I’d like to challenge you to expand your imaginations for a moment, and let’s travel in time back to the first grade. You awake at the crack of dawn, and your family is partaking in its usual hustle and bustle that coincides with regular morning chaos. You’re starting at a new school, and never having been one of the more naturally outgoing kids you envied, you’re a bit nervous about making friends. You put on your plaid skirt that you will be forced to wear every day of the week for the next twelve years, and off you go. Coming from a mostly diverse kindergarten, you are accustomed to being around all different types of kids from all different walks of life, whether you realized it or not. At the new school, you watch as the one black boy in class is treated just slightly differently from the rest, and you can’t figure out why. You watch as the girls with the brightly colored ribbons in their hair and who have the nicest things seem to be praised by the rest of the students. When kids ask you why you have a different last name from your mom and why your parents don’t live together, you aren’t really sure how to respond. “Are you adopted?” one asked. “I think your parents adopted you and they just haven’t told you yet,” said another. And my personal favorite, “Your parents had you before they were married. They’re going to hell.”
Welcome to the life of a Catholic schoolgirl.
If I didn’t make that blatant enough, the hypothetical girl was me. Please note that I am simply providing you with a personal account of my experiences, and I realize these are different from that of others. There definitely were some positive aspects about attending a Catholic school. The academics can be quite rigorous and the teachers truly do care about your education. After all, they sacrifice the possibility of having a much larger income were they to work at a public school. I will admit that I’m not sure if I would have the same work ethic I do now had I not attended these schools.
On the other hand, for a kid who was pretty shy growing up and had some confidence issues, a place that suppressed individuality the way Catholic schools do was probably not the ideal place for me. In sixth grade, our religion teacher read us the Bible verse that has sparked hatred and controversy throughout the world, Leviticus 18:22. “You shall not lie with a male as one lies with a female; it is an abomination.” I remember our teacher telling us that these gay people were not gay at all, that they were simply “confused” and needed our prayers. That was the first time I began to question my faith. Up until that moment, I had basically accepted what was preached at me like a good Catholic girl should. There was something about that passage and the purely hateful words my teacher spoke that caused me to question everything from that moment on.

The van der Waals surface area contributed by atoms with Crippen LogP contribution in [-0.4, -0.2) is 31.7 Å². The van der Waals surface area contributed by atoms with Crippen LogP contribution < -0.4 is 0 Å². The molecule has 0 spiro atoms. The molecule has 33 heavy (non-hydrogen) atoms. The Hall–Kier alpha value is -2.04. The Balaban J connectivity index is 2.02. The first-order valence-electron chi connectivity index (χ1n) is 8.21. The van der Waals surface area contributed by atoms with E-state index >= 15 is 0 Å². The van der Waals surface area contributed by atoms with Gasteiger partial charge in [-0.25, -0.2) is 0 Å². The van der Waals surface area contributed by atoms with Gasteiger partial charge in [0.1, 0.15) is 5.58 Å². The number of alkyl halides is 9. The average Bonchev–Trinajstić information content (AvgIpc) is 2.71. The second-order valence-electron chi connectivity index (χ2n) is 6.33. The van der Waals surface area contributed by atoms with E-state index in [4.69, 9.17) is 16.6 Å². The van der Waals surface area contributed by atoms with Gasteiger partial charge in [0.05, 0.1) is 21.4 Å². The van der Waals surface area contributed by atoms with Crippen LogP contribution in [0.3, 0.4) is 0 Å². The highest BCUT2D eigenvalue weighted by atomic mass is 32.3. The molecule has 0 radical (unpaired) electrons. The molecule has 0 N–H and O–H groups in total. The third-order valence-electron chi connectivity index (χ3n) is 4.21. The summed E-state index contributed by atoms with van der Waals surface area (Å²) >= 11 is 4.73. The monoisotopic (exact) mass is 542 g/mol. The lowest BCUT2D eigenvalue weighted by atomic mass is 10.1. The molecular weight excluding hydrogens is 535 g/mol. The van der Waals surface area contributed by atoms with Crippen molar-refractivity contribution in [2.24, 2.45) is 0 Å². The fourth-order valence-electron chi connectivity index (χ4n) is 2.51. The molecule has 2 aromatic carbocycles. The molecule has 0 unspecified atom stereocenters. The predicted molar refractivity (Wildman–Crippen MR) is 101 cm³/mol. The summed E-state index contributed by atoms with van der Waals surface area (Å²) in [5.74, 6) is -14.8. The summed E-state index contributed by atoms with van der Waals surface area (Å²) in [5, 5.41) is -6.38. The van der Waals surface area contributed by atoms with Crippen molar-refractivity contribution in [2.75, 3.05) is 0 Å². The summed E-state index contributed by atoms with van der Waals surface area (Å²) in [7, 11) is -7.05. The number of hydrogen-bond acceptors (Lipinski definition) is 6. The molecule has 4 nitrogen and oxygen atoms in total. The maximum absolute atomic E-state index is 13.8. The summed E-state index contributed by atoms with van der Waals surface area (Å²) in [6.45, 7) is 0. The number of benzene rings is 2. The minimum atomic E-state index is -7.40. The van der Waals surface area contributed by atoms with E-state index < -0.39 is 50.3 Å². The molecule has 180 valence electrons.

The next year, in seventh grade, there was an occurrence that multiplied my already copious amounts of questions. My science teacher brought in her “cousin”, an education major, to sit in on the class as a mentee. I might add that all of the students, myself included, loved her. You could say she was the “cool teacher.” With Facebook just coming into play and MySpace already long gone, some of my friends decided to creep on the teacher online, because what else was there to do back then? Interestingly enough, in the profile picture featured her saying her “I do’s” to… her cousin? Obviously, the girl she mentored was not her cousin at all, but her wife. No wonder they laughed so much when kids told them they looked alike. Oddly enough, that science teacher did not return the next year.
My aunt is like a sister to me, and is one of the most important people in my life. Being that she is gay, it breaks my heart to imagine her or any member of the LGBT community having to attend a school like this. When I think about the suppression that I felt and I saw throughout my years there, I cannot even imagine how they would feel having to hide such an important part of their identity. If you dismiss this as exaggeration, perhaps you have not heard of the newest contract that teachers of the Roman Catholic Archdiocese of Cincinnati are forced to sign to avoid termination. In this contract, the teachers must agree not to support any same-sex sexual activity, use of birth control, abortion, sexual activity outside of wedlock, use of in vitro fertilization, and much more. To put it simply, a Catholic schoolteacher could be fired if she were to become pregnant before marriage. What’s more, they would risk losing their job and source of income by publishing an article condoning gay rights on the Internet, so I guess I won’t be teaching at a Catholic school any time soon either.
I believe most rational people would agree that these kind of restrictions are ludicrous, a violation of one’s personal life, and should most certainly be illegal. I dream of a world where that delightful science teacher could come strolling into the classroom of a Catholic school proudly introducing the students to her beautiful wife. I imagine a school system that preaches of love, not hatefulness and disdain disguised as an attempt at love. I longingly wish that my aunt and her wife could one day be able to offer their child the education I was able to receive, so long as these other issues were fixed too. The wonderfully challenging academics are one aspect of it all that I will never neglect to appreciate. However, while tradition is important, you can’t maintain outdated traditions in a world that is fortunately becoming much more progressive. My thoughts on the Catholic school system are as follows: either get with the times, or get out, because your ruthlessness is helping no one.